The game field consists of squares. Each square has its respective field coordinate represented by a unique number. On the 10×10 field, the squares bear numbers from 1 to 100; on the 8×8 field – from 1 to 64.
The field is a torus-shaped surface (doughnut) rolled out flat as shown in Fig. 1.
Squares along the field perimeter are auxiliary ones. They form an additional game field. They ‘duplicate’ squares of the main field on the other side. Fig. 2a shows a main square field (#5) and a corresponding additional square field.
Fig. 2b shows an example of a main field corner square (#8), which has three corresponding squares on the additional field.
There is a total of 4 squares of this kind on the main field: No. 1, 8, 57, 64, each having 3 ‘duplicate’ squares on the additional field (for 8×8 field).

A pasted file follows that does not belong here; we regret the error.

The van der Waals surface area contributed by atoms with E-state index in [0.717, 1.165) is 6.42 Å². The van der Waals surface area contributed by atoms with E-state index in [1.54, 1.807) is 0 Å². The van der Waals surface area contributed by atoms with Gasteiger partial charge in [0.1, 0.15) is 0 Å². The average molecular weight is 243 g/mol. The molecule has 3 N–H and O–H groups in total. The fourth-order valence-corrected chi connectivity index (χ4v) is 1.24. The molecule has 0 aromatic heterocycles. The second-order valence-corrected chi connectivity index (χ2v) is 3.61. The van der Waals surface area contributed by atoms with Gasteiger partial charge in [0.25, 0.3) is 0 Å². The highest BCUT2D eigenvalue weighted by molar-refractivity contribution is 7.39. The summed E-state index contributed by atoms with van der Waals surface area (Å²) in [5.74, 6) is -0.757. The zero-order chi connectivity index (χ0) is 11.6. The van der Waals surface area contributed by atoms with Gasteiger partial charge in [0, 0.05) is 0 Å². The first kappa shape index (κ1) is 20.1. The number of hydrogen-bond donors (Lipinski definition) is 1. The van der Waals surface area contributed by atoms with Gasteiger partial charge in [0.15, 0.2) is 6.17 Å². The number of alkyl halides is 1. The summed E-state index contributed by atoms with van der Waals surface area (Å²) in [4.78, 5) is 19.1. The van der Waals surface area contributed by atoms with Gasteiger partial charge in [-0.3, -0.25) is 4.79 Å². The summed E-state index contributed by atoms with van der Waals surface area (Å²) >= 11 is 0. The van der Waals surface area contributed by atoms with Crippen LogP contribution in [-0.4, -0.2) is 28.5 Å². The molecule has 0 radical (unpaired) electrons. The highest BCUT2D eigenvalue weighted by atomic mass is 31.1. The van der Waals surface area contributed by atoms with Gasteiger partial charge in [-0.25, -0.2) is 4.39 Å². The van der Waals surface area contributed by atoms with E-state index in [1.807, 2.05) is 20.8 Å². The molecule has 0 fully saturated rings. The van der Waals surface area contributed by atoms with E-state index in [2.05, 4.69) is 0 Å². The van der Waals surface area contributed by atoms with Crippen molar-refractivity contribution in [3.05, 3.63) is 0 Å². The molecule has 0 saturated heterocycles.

All manipulations with chips are performed on the main field. If a chip is put onto an edge square (#4) of the main field, its ‘duplicate’ is put on the opposite side, on the additional field (Fig. 3a).
For side squares of the main field, one duplicate is put; for corner squares No. 1, 8, 57, 64, three additional duplicate chips for each one should be put (Fig. 3b).